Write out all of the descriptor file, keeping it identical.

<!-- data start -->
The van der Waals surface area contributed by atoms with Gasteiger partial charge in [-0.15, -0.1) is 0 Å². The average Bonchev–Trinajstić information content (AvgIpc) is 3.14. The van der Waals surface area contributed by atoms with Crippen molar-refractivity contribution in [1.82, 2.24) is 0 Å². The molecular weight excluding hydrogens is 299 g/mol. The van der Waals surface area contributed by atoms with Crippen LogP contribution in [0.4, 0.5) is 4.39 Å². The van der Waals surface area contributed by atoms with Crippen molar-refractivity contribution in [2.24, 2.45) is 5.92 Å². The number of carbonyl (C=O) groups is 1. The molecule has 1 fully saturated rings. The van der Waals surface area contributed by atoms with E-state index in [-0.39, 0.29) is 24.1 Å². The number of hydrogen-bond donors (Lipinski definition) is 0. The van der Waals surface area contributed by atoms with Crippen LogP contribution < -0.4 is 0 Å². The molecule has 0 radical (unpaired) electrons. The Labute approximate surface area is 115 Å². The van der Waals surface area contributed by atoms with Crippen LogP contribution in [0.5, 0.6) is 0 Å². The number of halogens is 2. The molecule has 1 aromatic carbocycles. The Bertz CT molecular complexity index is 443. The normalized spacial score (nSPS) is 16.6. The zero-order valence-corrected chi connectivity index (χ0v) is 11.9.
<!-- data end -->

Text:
The van der Waals surface area contributed by atoms with Gasteiger partial charge in [-0.15, -0.1) is 0 Å². The average Bonchev–Trinajstić information content (AvgIpc) is 3.14. The van der Waals surface area contributed by atoms with Crippen molar-refractivity contribution in [1.82, 2.24) is 0 Å². The molecular weight excluding hydrogens is 299 g/mol. The van der Waals surface area contributed by atoms with Crippen LogP contribution in [0.4, 0.5) is 4.39 Å². The van der Waals surface area contributed by atoms with Crippen molar-refractivity contribution in [2.24, 2.45) is 5.92 Å². The number of carbonyl (C=O) groups is 1. The molecule has 1 fully saturated rings. The van der Waals surface area contributed by atoms with E-state index in [-0.39, 0.29) is 24.1 Å². The number of hydrogen-bond donors (Lipinski definition) is 0. The van der Waals surface area contributed by atoms with Crippen LogP contribution < -0.4 is 0 Å². The molecule has 0 radical (unpaired) electrons. The Labute approximate surface area is 115 Å². The van der Waals surface area contributed by atoms with Crippen LogP contribution in [0.5, 0.6) is 0 Å². The number of halogens is 2. The molecule has 1 aromatic carbocycles. The Bertz CT molecular complexity index is 443. The normalized spacial score (nSPS) is 16.6. The zero-order valence-corrected chi connectivity index (χ0v) is 11.9.